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Raise Awareness for the Atrocities Committed by Gibson Guitars

This petition had 133 supporters

The Island of Madagascar has a large and unique selection of animals and plants, many of which are endemic, and extremely endangered. One of these is the Madagascan Rosewood tree, native to the island, and highly in demand for its use in products like musical instruments or furniture.

Illegal Rosewood has become far more common in recent years, since Madagascar’s government has become steadily more corrupt. With 70% of the population living below the poverty line, many people are doing anything to avoid starvation. If a person lives near the rainforest, it is astonishingly easy to cut down a tree, or work dragging them to the river, to be shipped out of the country. This work pays around 15,000 ariary a day, about $5.60, which doesn’t sound like a lot, but is compared to the three quarters of the population surviving on less than 45 cents a day. On the edge of the Masoala rainforest, most villagers work as Rosewood loggers, and the population has grown for 1,200 to around 1,800, mainly immigrants from the coast trying to make money of the new booming trade.

The Rosewood logging is also having a huge effect on the Lemurs that live in the forest. When the loggers spend days in the forest, cutting down habitats, they need food, and often turn to eating the lemurs that dwell in those parts of the rainforest. In fact, lemurs are probably the most endangered species on the planet.

Gibson Guitars, a famous and influential brand has been buying illegally logged Rosewood to make their guitars. $500,000 worth of wood was seized from the company, and it is likely that this is not all the illegal rosewood they had. Gibson boss Henry Juszkiewicz was supported, and accepted support from, throughout this case by the American political party, the Tea Party, a far right organisation, with no care for endangered species or plants.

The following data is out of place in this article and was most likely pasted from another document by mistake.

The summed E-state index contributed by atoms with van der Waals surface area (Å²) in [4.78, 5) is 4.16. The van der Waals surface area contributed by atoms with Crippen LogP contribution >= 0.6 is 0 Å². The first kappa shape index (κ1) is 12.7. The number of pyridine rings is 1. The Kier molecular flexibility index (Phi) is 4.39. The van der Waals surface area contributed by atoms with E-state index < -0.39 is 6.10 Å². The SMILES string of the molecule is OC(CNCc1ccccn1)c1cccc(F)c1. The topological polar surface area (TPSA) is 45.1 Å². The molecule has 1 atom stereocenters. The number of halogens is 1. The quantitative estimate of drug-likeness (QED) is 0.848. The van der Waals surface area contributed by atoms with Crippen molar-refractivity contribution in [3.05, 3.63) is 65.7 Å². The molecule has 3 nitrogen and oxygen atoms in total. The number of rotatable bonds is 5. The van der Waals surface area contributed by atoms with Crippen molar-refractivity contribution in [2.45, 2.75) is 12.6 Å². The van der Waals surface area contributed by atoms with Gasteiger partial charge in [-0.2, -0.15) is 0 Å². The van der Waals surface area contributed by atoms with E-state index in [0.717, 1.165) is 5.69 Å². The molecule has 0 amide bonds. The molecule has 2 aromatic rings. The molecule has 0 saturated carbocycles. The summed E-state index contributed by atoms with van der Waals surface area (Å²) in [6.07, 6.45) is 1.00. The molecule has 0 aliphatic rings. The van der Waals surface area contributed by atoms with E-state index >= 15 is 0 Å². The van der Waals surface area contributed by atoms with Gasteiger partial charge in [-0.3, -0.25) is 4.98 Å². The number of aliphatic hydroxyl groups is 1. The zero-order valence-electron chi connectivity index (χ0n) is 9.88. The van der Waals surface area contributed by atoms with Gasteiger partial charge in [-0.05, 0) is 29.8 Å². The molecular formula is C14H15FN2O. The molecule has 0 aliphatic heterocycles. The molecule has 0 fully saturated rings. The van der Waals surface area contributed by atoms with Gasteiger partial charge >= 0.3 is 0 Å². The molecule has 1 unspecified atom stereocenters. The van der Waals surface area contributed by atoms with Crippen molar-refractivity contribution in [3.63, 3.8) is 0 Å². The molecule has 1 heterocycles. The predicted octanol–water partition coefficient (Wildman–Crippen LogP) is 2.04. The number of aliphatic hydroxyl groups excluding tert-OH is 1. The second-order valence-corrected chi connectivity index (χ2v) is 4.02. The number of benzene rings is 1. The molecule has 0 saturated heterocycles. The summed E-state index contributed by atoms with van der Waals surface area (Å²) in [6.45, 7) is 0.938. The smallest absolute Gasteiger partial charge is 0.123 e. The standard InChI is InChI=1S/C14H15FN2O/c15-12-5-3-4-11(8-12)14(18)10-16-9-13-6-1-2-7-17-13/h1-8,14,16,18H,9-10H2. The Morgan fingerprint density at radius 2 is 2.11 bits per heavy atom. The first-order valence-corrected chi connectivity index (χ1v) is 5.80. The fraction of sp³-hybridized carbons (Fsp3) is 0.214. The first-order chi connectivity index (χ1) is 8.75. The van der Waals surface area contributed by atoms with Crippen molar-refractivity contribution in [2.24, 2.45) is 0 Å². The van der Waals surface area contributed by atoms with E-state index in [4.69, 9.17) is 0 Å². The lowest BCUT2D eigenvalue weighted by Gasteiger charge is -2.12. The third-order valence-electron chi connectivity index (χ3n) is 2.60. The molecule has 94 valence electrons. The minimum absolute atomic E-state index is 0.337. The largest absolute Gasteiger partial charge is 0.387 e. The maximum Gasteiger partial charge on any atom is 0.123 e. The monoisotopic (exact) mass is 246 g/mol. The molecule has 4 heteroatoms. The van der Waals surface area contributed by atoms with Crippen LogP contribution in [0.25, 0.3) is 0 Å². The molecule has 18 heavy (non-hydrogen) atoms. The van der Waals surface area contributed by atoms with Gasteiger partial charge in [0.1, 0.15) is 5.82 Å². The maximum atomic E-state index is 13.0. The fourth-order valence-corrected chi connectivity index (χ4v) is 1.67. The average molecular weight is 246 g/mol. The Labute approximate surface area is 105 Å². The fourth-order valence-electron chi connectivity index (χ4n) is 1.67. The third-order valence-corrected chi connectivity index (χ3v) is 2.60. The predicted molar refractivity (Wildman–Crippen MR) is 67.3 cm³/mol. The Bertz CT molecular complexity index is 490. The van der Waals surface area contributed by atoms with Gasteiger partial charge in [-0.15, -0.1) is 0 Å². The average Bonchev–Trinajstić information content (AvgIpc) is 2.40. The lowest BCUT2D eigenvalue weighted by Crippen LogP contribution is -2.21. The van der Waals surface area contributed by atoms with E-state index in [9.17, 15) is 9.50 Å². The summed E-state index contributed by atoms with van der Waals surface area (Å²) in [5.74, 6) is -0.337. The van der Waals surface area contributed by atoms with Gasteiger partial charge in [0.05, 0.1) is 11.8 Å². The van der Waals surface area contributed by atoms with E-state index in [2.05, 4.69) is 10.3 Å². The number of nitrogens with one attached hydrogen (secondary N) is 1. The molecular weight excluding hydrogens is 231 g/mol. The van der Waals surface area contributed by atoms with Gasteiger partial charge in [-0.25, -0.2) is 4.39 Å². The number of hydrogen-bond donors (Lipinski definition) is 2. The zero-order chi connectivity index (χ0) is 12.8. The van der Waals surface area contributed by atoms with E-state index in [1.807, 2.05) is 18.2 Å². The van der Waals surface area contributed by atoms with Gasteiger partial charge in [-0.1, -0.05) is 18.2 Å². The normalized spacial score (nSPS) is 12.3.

Gibson guitars are used by many of the world's most famous and influential  performers such as Bob Marley, Prince and John Lennon, giving Gibson huge branding opportunities. However, the majority of people do not know about the corruption in Gibson, and do not realise they are supporting such an evil organisation.

The case was settled on August 6, 2012, with Gibson admitting to violating the Lacey Act and agreeing to pay a fine of $300,000 in addition to a $50,000 community payment. Gibson also gave up the wood seized in the raids, which was valued at roughly the same amount as the money they had already paid. Despite all this, it seems that Gibson has not been brought to justice. It is a brand that remains just as popular, with not enough potential buyers knowing about their disgusting immorality, and disregard of the world's endangered species.

We would like to spread awareness for the damage Gibson guitars has caused, and persuade more people that their actions should not be forgiven so easily.





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